Synopsis

The Film is set in the near future, in a world that has achieved a perfected state of capitalism. Society is sustained by a class of top achievers. These cheerfully motivated people populate a bright, friendly, transparent and efficient middle-class world. Meanwhile, so-called minimum recipients live under sedation in Fortresses of Sleep. The great majority of top achievers view themselves as happy and self-fulfilled. An outsourced agency has been established for the rest: Life Guidance is charged with turning these individuals into optimal people as well. 

Alexander is a member of the middle class and works in the financial sector. Like the others, he has internalized the system. But one wrong word to his child is enough to trigger Life Guidance. An agent from Life Guidance counsels him about attaining his optimal potential and increasingly encroaches on Alexander’s life. Alexander starts to rebel and soon encounters the horror of the system in all its brightness and affability. 


Director’s Statement

The sun is shining, parents love their children, in Autumn the leaves fall from the trees. Everything is as always, at first sight. And yet Life Guidance leads us into a future that bears disturbing resemblance to the present day.

Our attention focuses in on the prevailing value system of tomorrow. Life Guidance is a dystopia of the future, extrapolated from current developments.

The horror it instills does not depend on the strangeness of Life Guidance, but rather its similarity to our world. Human freedom comes to an end within a framework that includes everything currently familiar: the liberal democracy of today, the financial capitalism of today, the technocratic elite of today. The conditions for Life Guidance have already been met.

Ruth Mader


LIFE GUIDANCE

The plotline of the film is straightforward: In a society controlled by an anonymous power, a man searches for the authority exercising this control. Perhaps the man simply wants to come to terms.  

 

In the beginning, a camera smoothly glides through the world of a small affluent family, scoping a luxurious residential landscape, expensive furniture and elegant clothing – as impersonal as in a “Better Homes and Gardens” magazine. But suddenly the doorbell rings and an uninvited stranger stands in the middle of the living room, offering to help optimize the family father’s attitude towards life, since he apparently does not satisfy the prescribed standards: 100 % motivation to improve performance, adaptive contentment, etc. The presence of the stranger is a threat, an encroachment on the safe zone of domestic privacy, and this trespass instills fear. Fear is the most effective means to also eliminate the ability of people to pay attention to one another, to establish solidarity. The intruder employed by the Life Guidance agency will soon no longer bother to ring the doorbell, he will simply be present, omnipresent, the controlling organ of a totalitarian power.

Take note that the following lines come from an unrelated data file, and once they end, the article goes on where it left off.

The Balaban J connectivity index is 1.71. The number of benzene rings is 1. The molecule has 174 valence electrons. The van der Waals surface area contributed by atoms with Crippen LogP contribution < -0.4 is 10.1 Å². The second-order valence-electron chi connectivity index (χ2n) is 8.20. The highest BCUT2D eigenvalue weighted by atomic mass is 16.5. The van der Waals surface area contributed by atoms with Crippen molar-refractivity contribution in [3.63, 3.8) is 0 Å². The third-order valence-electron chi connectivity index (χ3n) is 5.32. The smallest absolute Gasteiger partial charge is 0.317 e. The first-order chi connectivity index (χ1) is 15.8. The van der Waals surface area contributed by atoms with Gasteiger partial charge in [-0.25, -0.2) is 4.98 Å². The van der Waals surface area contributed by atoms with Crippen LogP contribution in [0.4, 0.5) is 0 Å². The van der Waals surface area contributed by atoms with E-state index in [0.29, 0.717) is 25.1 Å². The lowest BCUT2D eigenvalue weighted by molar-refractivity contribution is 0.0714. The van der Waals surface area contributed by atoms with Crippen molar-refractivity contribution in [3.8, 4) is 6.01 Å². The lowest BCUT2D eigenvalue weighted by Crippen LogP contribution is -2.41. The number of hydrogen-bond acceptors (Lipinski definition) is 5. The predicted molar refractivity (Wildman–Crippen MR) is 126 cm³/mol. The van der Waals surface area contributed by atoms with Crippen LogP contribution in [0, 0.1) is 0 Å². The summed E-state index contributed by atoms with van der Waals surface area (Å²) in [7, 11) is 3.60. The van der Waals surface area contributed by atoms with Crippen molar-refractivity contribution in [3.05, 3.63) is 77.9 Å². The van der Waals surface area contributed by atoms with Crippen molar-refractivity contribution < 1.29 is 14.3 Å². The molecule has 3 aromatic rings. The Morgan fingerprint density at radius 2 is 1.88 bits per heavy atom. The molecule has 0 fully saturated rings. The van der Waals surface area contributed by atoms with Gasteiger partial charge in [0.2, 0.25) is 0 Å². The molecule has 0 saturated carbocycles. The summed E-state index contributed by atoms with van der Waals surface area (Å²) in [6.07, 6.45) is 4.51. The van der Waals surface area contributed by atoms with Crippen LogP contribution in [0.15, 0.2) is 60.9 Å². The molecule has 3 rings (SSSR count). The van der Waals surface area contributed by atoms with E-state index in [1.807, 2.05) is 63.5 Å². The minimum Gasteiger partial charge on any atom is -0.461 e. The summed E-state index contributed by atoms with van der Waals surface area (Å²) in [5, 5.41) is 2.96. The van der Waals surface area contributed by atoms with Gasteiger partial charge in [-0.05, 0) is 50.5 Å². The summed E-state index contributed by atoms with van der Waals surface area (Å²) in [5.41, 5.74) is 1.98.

If not already apparent, flaws in the perfect surface of things now become noticeable. What kind of society is this anyway? How do these people live? Who is responsible for this perverse order; why are there no traces of family life? And there are no communication technologies to be seen – no television, laptop or smartphone. Any form of informational exchange is prohibited; emotions are taboo. The camera reveals subtle incongruities, hints of irritating inconsistencies. Even a single tear is ‘suboptimal’ while uncontrolled weeping means final social downfall, culminating in a death sentence. Absolute isolation prevails. 

 

The system – who or whatever it may be – is omniscient. Perhaps the people themselves have become the program and simply move about in their scenes by remote control. A suspicion along these lines sets in, there is enough evidence to support it – or not? It is never clear on just what level of reality we find ourselves.

 

The rulers know their subjects’ most intimate desires and nightmares, can perfectly stage them and even shamelessly replay them medially. People no longer know what their own life is, whether they are not already caught in their personal horror scenarios which they are performing ‘for real’. They have allowed themselves to be seduced by the most banal materialistic rewards: the bigger, better, and more luxurious promised by omnipresent advertising slogans, and a total blocking out of the underprivileged – of course we are dealing with a class-based society.

 

This is a highly charged, political film and it is radical, like all the works made by its director, Ruth Mader. Life Guidance is based on a fictional model of society. However, it becomes highly disturbing when events presented as science fiction all of a sudden come dangerously close to actual reality. The people in the film live in a world where an absolute societal meltdown has already come to pass – we are on the brink of one.

Birgit Flos



I have to pull myself together.